Driving around in a car can be a pretty noisy endeavor. There are so many different things on a car that make noise, and that’s not even factoring in the wind.
How to stop wind noise in car? To stop wind whistle noise in your you fist need to find the source. Most of the time the wind noise comes from a damaged door seal. Replacing the car door seal with a new one will get rid of that annoying wind noise!
While the engine is always going to make noise, and they are other inevitable sounds coming from the car, the wind is controllable enough for the average person.
First, we’re going to take a look at the top 10 ways to reduce wind noise in a car. Then I’ll give you some tips on finding what causes wind noise in cars.
Arming yourself with this information, you’ll get rid of that wind whistle noise once and for all!
1. Spotting Exact Issues
Before getting started with any method, identifying the locations of the issues is key. There are some tests people can use that will allow people to better figure out where the sound is coming from.
The simplest test is something that most people are probably already using. It is to just drive down the road and listen for any sound. Try to keep the cabin as quiet as possible otherwise to pinpoint the exact location.
Faster results are possible if passengers sit in the car and also troubleshoot the location. They will be able to cover the entire car and identify as quickly as possible.
Keep in mind that the noise can be coming from multiple places at once. Just because one area is fixed doesn’t mean that the whole problem is over.
2. Treat Door Weatherstripping
The weatherstripping that comes on doors needs to be maintained properly for it to work as it should. Anyone who has a car that is a little bit older should be looking for air leaks that could create problematic noises.
Start by opening up each door and window to see if the seal is intact all the way around. If there’s any type of damage, look to make a repair or replace it completely.
There can also be some vulnerable spots near the trunk or the sunroof, since they act like doors and windows as well.
Weatherstripping is pretty easy to come unattached to a door. Try to find some way to stick it back to where it needs to be. If there’s a tear or more significant damage, replacing it completely makes sense.
3. Fix Car Doors
If the weatherstripping is fine, the door might have a problem itself. Maybe the door is not closing all the way, or there’s some issue holding it back from working as it should.
If there’s any obvious damage to the car, that’s likely going to be where the problem is. Think about dents or cracks that look problematic.
They need to be fixed right away, either individually or going to a professional to get things taken care of.
Once everything seems to be in much better working order, try opening up and closing the door. It needs to be working perfectly so that there is not air being left in.
Anything pretty obvious is going to be easy to spot, but if there’s still an issue, a professional may be able to identify the issue.
The good news is that it probably won’t be too much of a problem for them to handle, but even something minor can make an impact.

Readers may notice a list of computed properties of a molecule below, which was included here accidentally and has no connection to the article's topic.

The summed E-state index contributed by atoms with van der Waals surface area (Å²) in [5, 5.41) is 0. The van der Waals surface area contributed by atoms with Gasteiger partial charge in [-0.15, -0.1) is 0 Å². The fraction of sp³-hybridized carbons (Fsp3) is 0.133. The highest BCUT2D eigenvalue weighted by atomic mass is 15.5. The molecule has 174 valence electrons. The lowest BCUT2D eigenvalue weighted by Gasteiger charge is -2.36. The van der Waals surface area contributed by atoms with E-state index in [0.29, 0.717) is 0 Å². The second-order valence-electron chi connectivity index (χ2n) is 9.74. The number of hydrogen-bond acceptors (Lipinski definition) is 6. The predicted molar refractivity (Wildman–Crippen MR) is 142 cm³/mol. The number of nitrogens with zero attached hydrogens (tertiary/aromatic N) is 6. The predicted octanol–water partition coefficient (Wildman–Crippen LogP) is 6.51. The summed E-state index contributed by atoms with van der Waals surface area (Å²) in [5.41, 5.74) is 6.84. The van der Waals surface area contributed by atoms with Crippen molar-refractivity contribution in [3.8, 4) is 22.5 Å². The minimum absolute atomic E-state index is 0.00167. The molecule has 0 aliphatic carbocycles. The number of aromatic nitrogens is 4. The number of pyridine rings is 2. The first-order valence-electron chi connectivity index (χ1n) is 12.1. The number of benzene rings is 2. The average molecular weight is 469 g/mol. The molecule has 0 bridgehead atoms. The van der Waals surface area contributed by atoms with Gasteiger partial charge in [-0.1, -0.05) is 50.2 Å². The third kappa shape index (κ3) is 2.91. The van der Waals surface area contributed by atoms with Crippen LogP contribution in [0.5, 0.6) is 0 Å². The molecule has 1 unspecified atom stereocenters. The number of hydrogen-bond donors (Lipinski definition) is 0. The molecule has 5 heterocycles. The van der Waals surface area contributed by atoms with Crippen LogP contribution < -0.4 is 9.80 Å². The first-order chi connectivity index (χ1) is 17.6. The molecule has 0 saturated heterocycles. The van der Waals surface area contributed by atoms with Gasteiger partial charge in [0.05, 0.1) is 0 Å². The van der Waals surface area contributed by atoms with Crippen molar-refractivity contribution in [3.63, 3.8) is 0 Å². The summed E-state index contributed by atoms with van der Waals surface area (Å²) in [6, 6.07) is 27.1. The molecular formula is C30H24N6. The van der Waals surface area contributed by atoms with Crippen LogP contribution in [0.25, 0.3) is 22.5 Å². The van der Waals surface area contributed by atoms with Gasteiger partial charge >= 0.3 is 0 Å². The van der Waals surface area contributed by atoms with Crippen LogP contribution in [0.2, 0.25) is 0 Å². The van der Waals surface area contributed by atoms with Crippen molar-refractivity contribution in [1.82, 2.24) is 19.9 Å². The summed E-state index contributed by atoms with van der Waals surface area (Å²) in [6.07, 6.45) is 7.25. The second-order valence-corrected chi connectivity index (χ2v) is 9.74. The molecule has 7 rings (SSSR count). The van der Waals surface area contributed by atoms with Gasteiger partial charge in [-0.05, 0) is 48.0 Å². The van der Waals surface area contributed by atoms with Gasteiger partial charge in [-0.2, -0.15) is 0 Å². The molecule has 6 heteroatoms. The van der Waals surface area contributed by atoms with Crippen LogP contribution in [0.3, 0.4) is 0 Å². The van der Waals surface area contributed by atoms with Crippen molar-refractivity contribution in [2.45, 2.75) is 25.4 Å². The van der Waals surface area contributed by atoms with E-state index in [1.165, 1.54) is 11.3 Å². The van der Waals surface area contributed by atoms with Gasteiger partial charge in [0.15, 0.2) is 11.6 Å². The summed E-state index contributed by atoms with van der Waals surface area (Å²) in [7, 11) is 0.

4. Exterior Fixes
If there’s any significant damage to the exterior of the vehicle, it can be a vulnerable area for wind. This is especially true if there are actual holes in the body.
Maybe someone got in an accident, or something tore off of the car. Whatever the case is, excess noise will be easy to hear from this.
Rust is also something that causes exterior damage from time to time. Older cars need to be checked a little more frequently to make sure that the wind is getting through by mistake.
Glass issues can be troublesome for a lot of people because not only does it cause wind issues, but it can be dangerous for the driver since it is the only barrier between them and the outside elements.
Treat any glass issues with extreme care, and count on professionals more often than not.
While all these fixes are on the pricier side, they help out tremendously with overall driving quality. Don’t put off exterior fixes for too long.
5. Count On Sound Deadening Mats
Sound deadening material (Amazon) of any kind is extremely beneficial for noise control. It doesn’t just work for controlling wind noise either. People use the mats in order to reduce any type of noise transmission overall.
Most people have probably put sound deadening mats on the floor to start with. This can be a particularly noisy area of a car, but it might not be where the wind is coming through.
Instead, look at sound deadening mats as options for doors, around the trunk, and any place else to reduce any vibration and cut down on noise overall.
Insulation is a little bit tricky for people who have never done it before. The sound deadening mats need to get down to the metal of the vehicle so that they stick properly.
Handling the doors is most likely going to result in removing the door panel entirely. If this seems like too complicated of a move, hire a professional to help out.
The good news is that when someone installs sound deadening mats, they are going to last a pretty long time. They are protected from the elements, and people will be able to know the difference right away.
6. Wind Deflectors
There are a lot of people who have started using wind detectors, also known as vent shades (Amazon) as a cheap and easy way to reduce any noise that’s bothering them.
These plastic pieces cover the top of any window and prevent the wind from hitting that particular area where the window meets up with the weatherstripping.
As one would expect, it requires getting the exact fit in order to have them work perfectly. They make wind deflectors for just about every type of car, so take the extra bit of time to shop for the right one.
Installation is easy, as it just has some adhesive backing. They can be purchased online or at auto shops, and there’s no need to hire a professional to install them.
7. Treat Door Drain Holes